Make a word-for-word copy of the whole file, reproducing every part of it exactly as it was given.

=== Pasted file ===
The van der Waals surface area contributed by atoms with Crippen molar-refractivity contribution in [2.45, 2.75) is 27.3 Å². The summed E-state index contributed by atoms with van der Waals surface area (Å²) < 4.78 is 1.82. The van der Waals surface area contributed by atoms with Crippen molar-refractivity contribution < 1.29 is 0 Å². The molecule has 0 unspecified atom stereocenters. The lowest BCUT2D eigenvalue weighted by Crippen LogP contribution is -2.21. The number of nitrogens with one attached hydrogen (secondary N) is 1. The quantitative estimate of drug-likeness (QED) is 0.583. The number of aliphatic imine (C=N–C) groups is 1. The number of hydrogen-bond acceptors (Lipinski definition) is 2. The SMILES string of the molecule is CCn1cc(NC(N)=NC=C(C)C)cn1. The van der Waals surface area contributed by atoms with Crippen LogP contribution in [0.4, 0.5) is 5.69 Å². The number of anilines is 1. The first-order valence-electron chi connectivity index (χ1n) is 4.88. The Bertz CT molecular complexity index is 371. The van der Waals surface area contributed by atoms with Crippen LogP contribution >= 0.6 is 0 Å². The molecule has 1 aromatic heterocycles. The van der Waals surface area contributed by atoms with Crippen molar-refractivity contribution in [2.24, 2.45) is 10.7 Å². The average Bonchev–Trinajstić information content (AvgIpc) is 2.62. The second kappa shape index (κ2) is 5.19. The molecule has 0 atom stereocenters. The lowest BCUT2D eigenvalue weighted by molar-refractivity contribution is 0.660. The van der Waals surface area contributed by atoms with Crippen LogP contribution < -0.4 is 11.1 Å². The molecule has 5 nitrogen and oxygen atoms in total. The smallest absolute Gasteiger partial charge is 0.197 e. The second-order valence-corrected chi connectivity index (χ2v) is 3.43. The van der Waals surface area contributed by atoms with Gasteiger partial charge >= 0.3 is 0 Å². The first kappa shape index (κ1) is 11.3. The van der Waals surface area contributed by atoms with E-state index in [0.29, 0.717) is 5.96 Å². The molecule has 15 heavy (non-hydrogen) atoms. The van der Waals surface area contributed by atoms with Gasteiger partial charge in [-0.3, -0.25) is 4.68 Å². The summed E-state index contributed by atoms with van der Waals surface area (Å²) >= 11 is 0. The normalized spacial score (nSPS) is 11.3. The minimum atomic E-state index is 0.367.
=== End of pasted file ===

The van der Waals surface area contributed by atoms with Crippen molar-refractivity contribution in [2.45, 2.75) is 27.3 Å². The summed E-state index contributed by atoms with van der Waals surface area (Å²) < 4.78 is 1.82. The van der Waals surface area contributed by atoms with Crippen molar-refractivity contribution < 1.29 is 0 Å². The molecule has 0 unspecified atom stereocenters. The lowest BCUT2D eigenvalue weighted by Crippen LogP contribution is -2.21. The number of nitrogens with one attached hydrogen (secondary N) is 1. The quantitative estimate of drug-likeness (QED) is 0.583. The number of aliphatic imine (C=N–C) groups is 1. The number of hydrogen-bond acceptors (Lipinski definition) is 2. The SMILES string of the molecule is CCn1cc(NC(N)=NC=C(C)C)cn1. The van der Waals surface area contributed by atoms with Crippen LogP contribution in [0.4, 0.5) is 5.69 Å². The number of anilines is 1. The first-order valence-electron chi connectivity index (χ1n) is 4.88. The Bertz CT molecular complexity index is 371. The van der Waals surface area contributed by atoms with Crippen LogP contribution >= 0.6 is 0 Å². The molecule has 1 aromatic heterocycles. The van der Waals surface area contributed by atoms with Crippen molar-refractivity contribution in [2.24, 2.45) is 10.7 Å². The average Bonchev–Trinajstić information content (AvgIpc) is 2.62. The second kappa shape index (κ2) is 5.19. The molecule has 0 atom stereocenters. The lowest BCUT2D eigenvalue weighted by molar-refractivity contribution is 0.660. The van der Waals surface area contributed by atoms with Crippen LogP contribution < -0.4 is 11.1 Å². The molecule has 5 nitrogen and oxygen atoms in total. The smallest absolute Gasteiger partial charge is 0.197 e. The second-order valence-corrected chi connectivity index (χ2v) is 3.43. The van der Waals surface area contributed by atoms with Gasteiger partial charge >= 0.3 is 0 Å². The first kappa shape index (κ1) is 11.3. The van der Waals surface area contributed by atoms with E-state index in [0.29, 0.717) is 5.96 Å². The molecule has 15 heavy (non-hydrogen) atoms. The van der Waals surface area contributed by atoms with Gasteiger partial charge in [-0.3, -0.25) is 4.68 Å². The summed E-state index contributed by atoms with van der Waals surface area (Å²) >= 11 is 0. The normalized spacial score (nSPS) is 11.3. The minimum atomic E-state index is 0.367.